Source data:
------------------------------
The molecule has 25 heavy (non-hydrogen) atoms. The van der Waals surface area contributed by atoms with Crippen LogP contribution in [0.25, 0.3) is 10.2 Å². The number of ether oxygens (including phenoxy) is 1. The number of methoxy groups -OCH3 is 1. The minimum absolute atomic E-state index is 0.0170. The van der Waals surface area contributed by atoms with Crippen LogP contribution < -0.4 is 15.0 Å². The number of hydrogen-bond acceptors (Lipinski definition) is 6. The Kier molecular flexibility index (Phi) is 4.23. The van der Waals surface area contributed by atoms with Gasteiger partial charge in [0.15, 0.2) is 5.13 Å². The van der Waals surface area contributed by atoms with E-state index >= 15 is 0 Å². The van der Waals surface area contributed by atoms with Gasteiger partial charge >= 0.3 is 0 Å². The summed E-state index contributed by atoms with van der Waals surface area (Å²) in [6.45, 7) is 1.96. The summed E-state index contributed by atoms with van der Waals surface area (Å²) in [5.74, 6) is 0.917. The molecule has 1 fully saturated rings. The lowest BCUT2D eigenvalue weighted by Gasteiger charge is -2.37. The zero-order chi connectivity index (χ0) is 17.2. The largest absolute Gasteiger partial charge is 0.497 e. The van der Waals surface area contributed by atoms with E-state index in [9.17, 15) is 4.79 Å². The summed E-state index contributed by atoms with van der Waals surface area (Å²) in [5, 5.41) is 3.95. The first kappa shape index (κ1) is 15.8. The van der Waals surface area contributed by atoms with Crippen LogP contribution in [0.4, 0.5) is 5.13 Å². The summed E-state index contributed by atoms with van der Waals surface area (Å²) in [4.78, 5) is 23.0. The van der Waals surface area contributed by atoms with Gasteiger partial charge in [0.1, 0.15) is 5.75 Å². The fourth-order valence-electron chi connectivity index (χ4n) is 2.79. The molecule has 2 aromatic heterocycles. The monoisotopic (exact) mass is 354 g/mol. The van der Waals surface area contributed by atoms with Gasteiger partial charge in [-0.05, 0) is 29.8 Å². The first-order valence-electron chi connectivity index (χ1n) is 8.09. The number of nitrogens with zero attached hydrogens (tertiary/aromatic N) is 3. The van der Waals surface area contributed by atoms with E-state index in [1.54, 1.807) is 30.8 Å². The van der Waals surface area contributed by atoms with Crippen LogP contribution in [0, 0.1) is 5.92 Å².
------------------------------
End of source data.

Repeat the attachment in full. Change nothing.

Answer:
The molecule has 25 heavy (non-hydrogen) atoms. The van der Waals surface area contributed by atoms with Crippen LogP contribution in [0.25, 0.3) is 10.2 Å². The number of ether oxygens (including phenoxy) is 1. The number of methoxy groups -OCH3 is 1. The minimum absolute atomic E-state index is 0.0170. The van der Waals surface area contributed by atoms with Crippen LogP contribution < -0.4 is 15.0 Å². The number of hydrogen-bond acceptors (Lipinski definition) is 6. The Kier molecular flexibility index (Phi) is 4.23. The van der Waals surface area contributed by atoms with Gasteiger partial charge in [0.15, 0.2) is 5.13 Å². The van der Waals surface area contributed by atoms with E-state index >= 15 is 0 Å². The van der Waals surface area contributed by atoms with Gasteiger partial charge >= 0.3 is 0 Å². The summed E-state index contributed by atoms with van der Waals surface area (Å²) in [6.45, 7) is 1.96. The summed E-state index contributed by atoms with van der Waals surface area (Å²) in [5.74, 6) is 0.917. The molecule has 1 fully saturated rings. The lowest BCUT2D eigenvalue weighted by Gasteiger charge is -2.37. The zero-order chi connectivity index (χ0) is 17.2. The largest absolute Gasteiger partial charge is 0.497 e. The van der Waals surface area contributed by atoms with E-state index in [9.17, 15) is 4.79 Å². The summed E-state index contributed by atoms with van der Waals surface area (Å²) in [5, 5.41) is 3.95. The first kappa shape index (κ1) is 15.8. The van der Waals surface area contributed by atoms with Crippen LogP contribution in [0.4, 0.5) is 5.13 Å². The summed E-state index contributed by atoms with van der Waals surface area (Å²) in [4.78, 5) is 23.0. The van der Waals surface area contributed by atoms with Gasteiger partial charge in [0.1, 0.15) is 5.75 Å². The fourth-order valence-electron chi connectivity index (χ4n) is 2.79. The molecule has 2 aromatic heterocycles. The monoisotopic (exact) mass is 354 g/mol. The van der Waals surface area contributed by atoms with Gasteiger partial charge in [-0.05, 0) is 29.8 Å². The first-order valence-electron chi connectivity index (χ1n) is 8.09. The number of nitrogens with zero attached hydrogens (tertiary/aromatic N) is 3. The van der Waals surface area contributed by atoms with E-state index in [1.54, 1.807) is 30.8 Å². The van der Waals surface area contributed by atoms with Crippen LogP contribution in [0, 0.1) is 5.92 Å².